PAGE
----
Canada created the controversial information-exchange program so Canadian financial institutions could comply with disclosure requirements under a new U.S. law called the Foreign Account Tax Compliance Act (FATCA) while remaining in compliance with Canadian privacy laws.
U.S. tax law requires all so-called “U.S. persons” to file U.S. tax returns, and FATCA was put in place to help collect all taxes owed to the U.S. government. The definition of “U.S. person” is very broad and includes so-called “accidental Americans” who have no real connection to the United States — sometimes because they were simply born there while their parents were traveling, or because they had American parents but left the country at a very young age.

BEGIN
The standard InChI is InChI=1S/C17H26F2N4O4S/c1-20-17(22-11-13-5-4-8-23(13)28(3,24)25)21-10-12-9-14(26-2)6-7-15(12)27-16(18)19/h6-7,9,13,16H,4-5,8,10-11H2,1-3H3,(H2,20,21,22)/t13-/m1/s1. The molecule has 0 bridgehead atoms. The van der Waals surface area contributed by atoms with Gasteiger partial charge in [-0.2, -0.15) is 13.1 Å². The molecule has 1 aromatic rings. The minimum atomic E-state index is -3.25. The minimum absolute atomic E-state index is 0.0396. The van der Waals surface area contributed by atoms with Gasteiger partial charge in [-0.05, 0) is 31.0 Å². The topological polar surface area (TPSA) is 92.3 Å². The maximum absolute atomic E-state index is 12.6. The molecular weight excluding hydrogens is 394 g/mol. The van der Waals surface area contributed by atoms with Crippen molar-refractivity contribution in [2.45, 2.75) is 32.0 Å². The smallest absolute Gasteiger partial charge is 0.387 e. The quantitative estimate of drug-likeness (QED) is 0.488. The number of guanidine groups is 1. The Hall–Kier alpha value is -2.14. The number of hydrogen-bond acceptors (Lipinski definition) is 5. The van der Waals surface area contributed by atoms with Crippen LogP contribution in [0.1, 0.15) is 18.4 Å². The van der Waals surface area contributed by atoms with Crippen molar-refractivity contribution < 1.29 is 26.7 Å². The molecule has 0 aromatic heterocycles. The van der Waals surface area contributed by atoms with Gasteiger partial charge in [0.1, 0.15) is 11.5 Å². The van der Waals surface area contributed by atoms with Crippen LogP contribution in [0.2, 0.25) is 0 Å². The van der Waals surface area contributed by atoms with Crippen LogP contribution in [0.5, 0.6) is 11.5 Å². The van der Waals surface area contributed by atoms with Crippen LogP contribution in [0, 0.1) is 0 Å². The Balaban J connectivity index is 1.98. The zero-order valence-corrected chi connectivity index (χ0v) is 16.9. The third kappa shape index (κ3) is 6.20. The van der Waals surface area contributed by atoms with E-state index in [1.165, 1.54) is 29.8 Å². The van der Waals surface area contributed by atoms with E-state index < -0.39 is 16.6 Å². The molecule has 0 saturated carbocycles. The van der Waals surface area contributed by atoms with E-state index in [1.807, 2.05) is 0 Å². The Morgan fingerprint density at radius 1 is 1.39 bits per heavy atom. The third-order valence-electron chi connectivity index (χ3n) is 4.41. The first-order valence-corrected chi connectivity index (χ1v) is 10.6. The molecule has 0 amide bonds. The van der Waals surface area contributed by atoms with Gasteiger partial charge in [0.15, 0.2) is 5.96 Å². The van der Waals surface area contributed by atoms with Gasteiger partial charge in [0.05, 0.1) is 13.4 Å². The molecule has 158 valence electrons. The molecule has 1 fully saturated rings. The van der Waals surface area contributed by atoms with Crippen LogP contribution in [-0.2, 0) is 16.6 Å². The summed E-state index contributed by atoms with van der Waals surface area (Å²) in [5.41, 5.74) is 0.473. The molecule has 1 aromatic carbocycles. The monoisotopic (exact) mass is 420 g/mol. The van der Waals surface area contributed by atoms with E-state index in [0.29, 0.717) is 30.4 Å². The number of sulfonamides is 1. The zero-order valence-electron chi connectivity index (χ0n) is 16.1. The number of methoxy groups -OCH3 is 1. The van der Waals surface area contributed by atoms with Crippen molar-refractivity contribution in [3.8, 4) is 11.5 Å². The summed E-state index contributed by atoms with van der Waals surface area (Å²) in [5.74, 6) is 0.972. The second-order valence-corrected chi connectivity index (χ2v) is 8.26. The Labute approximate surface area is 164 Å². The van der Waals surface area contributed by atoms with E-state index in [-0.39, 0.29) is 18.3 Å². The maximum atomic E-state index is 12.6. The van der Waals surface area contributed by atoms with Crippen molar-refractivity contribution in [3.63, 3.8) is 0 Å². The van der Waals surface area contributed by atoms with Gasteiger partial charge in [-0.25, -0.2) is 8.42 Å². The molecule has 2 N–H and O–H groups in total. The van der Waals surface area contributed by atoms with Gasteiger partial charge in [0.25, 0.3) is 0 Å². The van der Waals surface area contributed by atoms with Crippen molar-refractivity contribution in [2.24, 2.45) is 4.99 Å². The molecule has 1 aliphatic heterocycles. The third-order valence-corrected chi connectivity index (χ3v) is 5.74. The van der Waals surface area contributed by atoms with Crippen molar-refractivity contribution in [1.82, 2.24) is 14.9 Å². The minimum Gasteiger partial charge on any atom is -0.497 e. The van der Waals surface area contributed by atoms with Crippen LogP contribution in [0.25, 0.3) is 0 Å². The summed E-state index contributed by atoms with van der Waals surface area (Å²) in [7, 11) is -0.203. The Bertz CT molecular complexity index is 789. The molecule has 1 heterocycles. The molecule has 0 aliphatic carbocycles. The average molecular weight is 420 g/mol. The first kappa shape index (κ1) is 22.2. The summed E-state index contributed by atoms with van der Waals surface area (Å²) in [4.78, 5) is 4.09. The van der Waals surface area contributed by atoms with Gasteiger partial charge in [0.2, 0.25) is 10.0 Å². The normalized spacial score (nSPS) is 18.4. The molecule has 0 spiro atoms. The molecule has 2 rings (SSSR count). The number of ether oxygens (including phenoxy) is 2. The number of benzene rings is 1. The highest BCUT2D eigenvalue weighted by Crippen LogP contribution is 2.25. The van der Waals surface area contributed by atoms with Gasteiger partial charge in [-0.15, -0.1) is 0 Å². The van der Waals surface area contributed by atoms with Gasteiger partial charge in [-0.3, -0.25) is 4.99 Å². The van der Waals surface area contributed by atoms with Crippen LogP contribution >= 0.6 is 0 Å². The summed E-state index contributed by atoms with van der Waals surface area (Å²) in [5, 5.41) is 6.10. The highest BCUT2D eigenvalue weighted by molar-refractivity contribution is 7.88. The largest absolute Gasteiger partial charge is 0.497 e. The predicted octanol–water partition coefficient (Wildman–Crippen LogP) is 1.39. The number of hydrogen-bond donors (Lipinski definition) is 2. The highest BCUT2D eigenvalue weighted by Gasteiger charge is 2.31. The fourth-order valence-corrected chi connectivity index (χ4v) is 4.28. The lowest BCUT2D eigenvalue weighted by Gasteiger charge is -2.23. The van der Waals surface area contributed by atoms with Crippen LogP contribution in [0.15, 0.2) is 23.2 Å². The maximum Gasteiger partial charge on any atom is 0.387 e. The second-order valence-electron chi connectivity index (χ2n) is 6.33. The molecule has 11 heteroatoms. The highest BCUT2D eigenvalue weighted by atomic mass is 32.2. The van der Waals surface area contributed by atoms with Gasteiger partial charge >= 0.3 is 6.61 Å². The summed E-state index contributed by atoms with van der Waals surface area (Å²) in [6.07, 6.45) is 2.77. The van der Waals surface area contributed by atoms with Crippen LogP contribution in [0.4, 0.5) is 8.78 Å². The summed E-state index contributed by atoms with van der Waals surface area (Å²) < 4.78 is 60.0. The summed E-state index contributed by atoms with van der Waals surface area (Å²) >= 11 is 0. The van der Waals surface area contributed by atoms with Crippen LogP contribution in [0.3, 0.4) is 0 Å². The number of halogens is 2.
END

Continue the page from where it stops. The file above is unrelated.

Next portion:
FATCA penalizes non-U.S. financial institutions who refuse to submit information about non-resident U.S. persons to the IRS, but Canadian banks can’t disclose such information without violating Canadian privacy laws. As a result, Ottawa struck a deal in which banks could disclose information to Canada’s tax authority, the Canada Revenue Agency, which is able to collect private financial information. The CRA would then pass this information to the IRS, the U.S. tax authority, each year in September. The agreement is supposed to kick in this month. Court records state that the first exchange of information is to take place on Sept. 23.
Deegan was born in Washington State in 1962, but moved to Canada as a child in 1967. Hillis was born in the U.S. in 1946 and moved to Canada with her Canadian parents in 1951. Neither have lived in the U.S. since arriving in Canada as children, and neither has held a U.S. passport.